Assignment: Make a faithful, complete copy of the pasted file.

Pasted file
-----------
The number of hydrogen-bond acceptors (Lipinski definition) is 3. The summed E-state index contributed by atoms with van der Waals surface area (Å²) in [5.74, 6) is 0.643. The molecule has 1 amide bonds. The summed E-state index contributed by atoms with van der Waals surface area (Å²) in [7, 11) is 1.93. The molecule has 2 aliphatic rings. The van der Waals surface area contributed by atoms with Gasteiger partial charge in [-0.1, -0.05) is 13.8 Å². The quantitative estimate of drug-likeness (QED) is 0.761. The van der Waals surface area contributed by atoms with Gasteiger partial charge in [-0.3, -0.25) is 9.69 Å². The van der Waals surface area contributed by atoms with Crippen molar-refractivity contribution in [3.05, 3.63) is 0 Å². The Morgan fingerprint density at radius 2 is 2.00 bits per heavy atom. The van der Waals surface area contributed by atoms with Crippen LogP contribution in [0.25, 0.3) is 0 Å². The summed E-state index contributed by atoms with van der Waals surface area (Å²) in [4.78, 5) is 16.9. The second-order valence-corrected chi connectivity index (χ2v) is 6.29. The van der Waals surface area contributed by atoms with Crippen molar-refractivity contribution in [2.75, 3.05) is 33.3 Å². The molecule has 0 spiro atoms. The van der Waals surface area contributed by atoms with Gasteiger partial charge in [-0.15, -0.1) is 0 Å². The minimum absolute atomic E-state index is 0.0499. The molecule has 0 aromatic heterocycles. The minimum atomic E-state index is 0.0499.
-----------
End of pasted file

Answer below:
The number of hydrogen-bond acceptors (Lipinski definition) is 3. The summed E-state index contributed by atoms with van der Waals surface area (Å²) in [5.74, 6) is 0.643. The molecule has 1 amide bonds. The summed E-state index contributed by atoms with van der Waals surface area (Å²) in [7, 11) is 1.93. The molecule has 2 aliphatic rings. The van der Waals surface area contributed by atoms with Gasteiger partial charge in [-0.1, -0.05) is 13.8 Å². The quantitative estimate of drug-likeness (QED) is 0.761. The van der Waals surface area contributed by atoms with Gasteiger partial charge in [-0.3, -0.25) is 9.69 Å². The van der Waals surface area contributed by atoms with Crippen molar-refractivity contribution in [3.05, 3.63) is 0 Å². The Morgan fingerprint density at radius 2 is 2.00 bits per heavy atom. The van der Waals surface area contributed by atoms with Crippen LogP contribution in [0.25, 0.3) is 0 Å². The summed E-state index contributed by atoms with van der Waals surface area (Å²) in [4.78, 5) is 16.9. The second-order valence-corrected chi connectivity index (χ2v) is 6.29. The van der Waals surface area contributed by atoms with Crippen molar-refractivity contribution in [2.75, 3.05) is 33.3 Å². The molecule has 0 spiro atoms. The van der Waals surface area contributed by atoms with Gasteiger partial charge in [-0.15, -0.1) is 0 Å². The minimum absolute atomic E-state index is 0.0499. The molecule has 0 aromatic heterocycles. The minimum atomic E-state index is 0.0499.